A proposal to cut second pillar contributions to pension funds would leave most OFE pension funds unprofitable and the rest to invest in low-yielding investment strategies, finds Krystyna Krzyzak
Poland's economy has outshone those of the rest of the EU, but its resilience has not made life any easier for the second pillar pension fund industry. By far the largest in the CEE with PLN1,67.9bn (€40bn) of pension assets as of the end of September 2009 and more than 14m members, the industry is a powerful market force. Its relationships with parts of the coalition government are, however, becoming increasingly terse.
The Polish economy itself has been the only one in the EU to escape recession, although GDP growth, at 1.3% year-on-year in the first nine months of 2009, was significantly down on the previous three years' performance. Nevertheless, economic growth did not protect share prices on the Warsaw Stock Exchange (WSE) in the wake of the economic crisis. The Polish second pillar funds (OFEs), which have traditionally been the heaviest local equity investors among the region's pension funds - a situation somewhat forced upon them by a 5% limit on foreign investment designed to support the local capital markets. Currently OFE investments account for 16% of the WSE's capitalisation and 35.2% of its free float. Inevitably, they paid a heavy price for their support, with returns turning negative until mid-2009.
Polish stock prices rose throughout 2007 on the expectations, subsequently not realised, of good corporate earnings. By the end of June 2007 equities as a share of the portfolio hit a high of 38.5% - close to the 40% equity investment limit. The funds started selling off equities and remained relatively passive, making small purchases from new contribution flows, until November 2008 when they resumed their buying activities, says Grzegorz Chlopek, board vice-president and CIO at ING PTE. In 2009, with share prices still relatively cheap, the OFEs have been big buyers, accounting for some PLN9bn (€1.8bn) as of the end of November. International investors added to the selling pressure as the economic crisis intensified, in the case of global financial groups partly to boost their own capital positions.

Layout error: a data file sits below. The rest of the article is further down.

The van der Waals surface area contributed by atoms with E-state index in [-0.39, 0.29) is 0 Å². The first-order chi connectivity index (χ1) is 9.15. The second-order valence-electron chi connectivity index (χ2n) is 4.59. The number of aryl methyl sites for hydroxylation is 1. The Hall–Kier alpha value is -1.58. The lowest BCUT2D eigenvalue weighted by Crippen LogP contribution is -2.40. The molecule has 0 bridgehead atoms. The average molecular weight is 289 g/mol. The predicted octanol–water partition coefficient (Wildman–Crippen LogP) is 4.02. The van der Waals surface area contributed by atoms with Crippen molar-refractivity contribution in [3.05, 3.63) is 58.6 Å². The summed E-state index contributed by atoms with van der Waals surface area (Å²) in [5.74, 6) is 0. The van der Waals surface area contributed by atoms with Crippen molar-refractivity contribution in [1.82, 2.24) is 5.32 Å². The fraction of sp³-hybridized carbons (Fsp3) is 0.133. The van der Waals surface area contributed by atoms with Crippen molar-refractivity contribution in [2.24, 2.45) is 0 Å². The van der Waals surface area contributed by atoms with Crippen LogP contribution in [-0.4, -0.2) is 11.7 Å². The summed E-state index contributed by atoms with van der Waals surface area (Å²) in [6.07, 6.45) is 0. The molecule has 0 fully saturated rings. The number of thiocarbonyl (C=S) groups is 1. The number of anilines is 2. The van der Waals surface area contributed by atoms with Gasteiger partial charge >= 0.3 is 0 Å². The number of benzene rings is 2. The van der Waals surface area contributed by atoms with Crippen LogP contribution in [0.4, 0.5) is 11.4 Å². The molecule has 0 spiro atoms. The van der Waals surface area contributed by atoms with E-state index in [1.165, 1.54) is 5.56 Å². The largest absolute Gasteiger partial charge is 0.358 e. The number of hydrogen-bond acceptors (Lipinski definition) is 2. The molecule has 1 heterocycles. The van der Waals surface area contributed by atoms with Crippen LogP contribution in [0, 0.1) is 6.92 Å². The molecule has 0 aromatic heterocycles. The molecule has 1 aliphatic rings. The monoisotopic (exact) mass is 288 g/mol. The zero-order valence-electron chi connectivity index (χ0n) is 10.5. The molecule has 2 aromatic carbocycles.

According to Chlopek, the weighted average performance for June 2007 to February 2009 fell to -23.7%, although this has since improved, to -8.8% as of the end of November 2009.
The stock market is still around 50% down on its 2007 highs. "The Warsaw Stock Exchange did not fall as much as other CEE exchanges, so the rebound has not been as great," explains Andras Szalkai, investment director of East Capital Asset Management in Vienna.
The pension funds have also been keeping their portfolios open for the many IPOs and share capital increases, including the 2009 recapitalisation of PKO Bank, the country's biggest lender, and PLN6bn flotation of the state-owned electricity giant PGE. In 2010 planned WSE listings include the privatisation of the insurer PZU, state company divestments of the mobile phone operator Polkomtel, and further shares from PGE.
The Polish second pillar system, which has remained essentially unchanged in terms of investment limits in its 10-year history, has occupied an uneasy space between its capital market-oriented supporters and government critics who claim it has been overcharging its members, and not providing adequate returns.
In November 2009, finance minister Jan Rostowski and minister of labour and social affairs Jolanta Fedak, floated a proposal that from 2010 OFE contributions should be cut from 7.3% of gross wages to 3%. The remaining 4% portion, which would go to the social insurance fund ZUS (in addition to the 12.2% of wages that already finances the first pillar), is equivalent to the 60% minimum share of OFE portfolios invested by the PTEs in Treasury bonds. The proposal creates a virtual account indexed to government bonds and run by ZUS.
Critics point out that this would create a deferred liability for the government. And there is no guarantee that the government would not break its promise to maintain indexation should ZUS face troubles. "The current government has raided the ZUS Demographic Reserve Fund [the fund used to make up shortfalls in the first pillar payment fund] before," says Chlopek. "The ratio of politician's horizons to that of pensioners is about four years to 40 years." Meanwhile, Rostowski and Fedak claim that as a result pension fund members would benefit from not paying PTE management fees on bond transactions and thereby ending up with a larger pension.
The economic reasoning is that the switch would alleviate Poland's growing debt. While Maastricht's criterion for entering the euro-zone on public debt stands at 60% of GDP, Poland has its own lower legal limit wof 55%. However, the European Commission (EC) has forecast that the country will breach its internal limit in 2010 and the 60% threshold in 2011. The EC has also forecast that Poland will run budget deficits of around 7.5% of GDP in 2010-11, well above the Maastricht level of 3%. More immediately, ZUS faces a gap in the first pillar pay-as-you-go (PAYG) system.